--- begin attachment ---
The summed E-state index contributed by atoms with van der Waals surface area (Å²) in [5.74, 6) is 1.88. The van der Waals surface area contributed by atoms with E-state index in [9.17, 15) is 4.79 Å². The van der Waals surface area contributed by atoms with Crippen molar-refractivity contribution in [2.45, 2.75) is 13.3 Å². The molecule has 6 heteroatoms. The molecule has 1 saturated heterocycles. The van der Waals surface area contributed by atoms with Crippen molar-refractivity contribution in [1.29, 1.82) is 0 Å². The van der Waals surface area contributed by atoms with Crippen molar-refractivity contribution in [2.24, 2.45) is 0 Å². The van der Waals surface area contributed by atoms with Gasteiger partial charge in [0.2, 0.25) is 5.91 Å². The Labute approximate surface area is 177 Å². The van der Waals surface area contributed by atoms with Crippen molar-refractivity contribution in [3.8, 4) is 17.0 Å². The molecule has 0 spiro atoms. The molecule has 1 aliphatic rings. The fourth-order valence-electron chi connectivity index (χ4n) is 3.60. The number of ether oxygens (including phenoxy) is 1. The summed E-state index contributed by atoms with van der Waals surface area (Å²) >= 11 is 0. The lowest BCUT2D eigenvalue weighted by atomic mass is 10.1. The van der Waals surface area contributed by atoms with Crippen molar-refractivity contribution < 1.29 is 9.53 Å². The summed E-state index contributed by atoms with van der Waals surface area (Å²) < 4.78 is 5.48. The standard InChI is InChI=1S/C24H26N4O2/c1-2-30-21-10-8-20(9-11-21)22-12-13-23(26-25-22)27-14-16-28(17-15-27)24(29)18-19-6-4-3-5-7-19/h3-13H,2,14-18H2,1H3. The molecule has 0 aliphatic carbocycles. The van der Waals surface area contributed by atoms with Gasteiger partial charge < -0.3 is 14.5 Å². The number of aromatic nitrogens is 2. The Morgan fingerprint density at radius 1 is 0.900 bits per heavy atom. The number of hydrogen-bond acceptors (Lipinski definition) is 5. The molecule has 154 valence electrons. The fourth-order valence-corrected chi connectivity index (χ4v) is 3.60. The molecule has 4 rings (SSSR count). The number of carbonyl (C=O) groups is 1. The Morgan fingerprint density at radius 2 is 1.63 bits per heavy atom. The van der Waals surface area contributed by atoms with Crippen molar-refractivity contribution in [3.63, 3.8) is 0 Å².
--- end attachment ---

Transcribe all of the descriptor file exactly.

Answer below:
The summed E-state index contributed by atoms with van der Waals surface area (Å²) in [5.74, 6) is 1.88. The van der Waals surface area contributed by atoms with E-state index in [9.17, 15) is 4.79 Å². The van der Waals surface area contributed by atoms with Crippen molar-refractivity contribution in [2.45, 2.75) is 13.3 Å². The molecule has 6 heteroatoms. The molecule has 1 saturated heterocycles. The van der Waals surface area contributed by atoms with Crippen molar-refractivity contribution in [1.29, 1.82) is 0 Å². The van der Waals surface area contributed by atoms with Crippen molar-refractivity contribution in [2.24, 2.45) is 0 Å². The van der Waals surface area contributed by atoms with Gasteiger partial charge in [0.2, 0.25) is 5.91 Å². The Labute approximate surface area is 177 Å². The van der Waals surface area contributed by atoms with Crippen molar-refractivity contribution in [3.8, 4) is 17.0 Å². The molecule has 0 spiro atoms. The molecule has 1 aliphatic rings. The fourth-order valence-electron chi connectivity index (χ4n) is 3.60. The number of ether oxygens (including phenoxy) is 1. The summed E-state index contributed by atoms with van der Waals surface area (Å²) >= 11 is 0. The lowest BCUT2D eigenvalue weighted by atomic mass is 10.1. The van der Waals surface area contributed by atoms with Crippen molar-refractivity contribution < 1.29 is 9.53 Å². The summed E-state index contributed by atoms with van der Waals surface area (Å²) < 4.78 is 5.48. The standard InChI is InChI=1S/C24H26N4O2/c1-2-30-21-10-8-20(9-11-21)22-12-13-23(26-25-22)27-14-16-28(17-15-27)24(29)18-19-6-4-3-5-7-19/h3-13H,2,14-18H2,1H3. The molecule has 0 aliphatic carbocycles. The van der Waals surface area contributed by atoms with Gasteiger partial charge < -0.3 is 14.5 Å². The number of aromatic nitrogens is 2. The Morgan fingerprint density at radius 1 is 0.900 bits per heavy atom. The number of hydrogen-bond acceptors (Lipinski definition) is 5. The molecule has 154 valence electrons. The fourth-order valence-corrected chi connectivity index (χ4v) is 3.60. The molecule has 4 rings (SSSR count). The number of carbonyl (C=O) groups is 1. The Morgan fingerprint density at radius 2 is 1.63 bits per heavy atom. The van der Waals surface area contributed by atoms with Crippen molar-refractivity contribution in [3.63, 3.8) is 0 Å².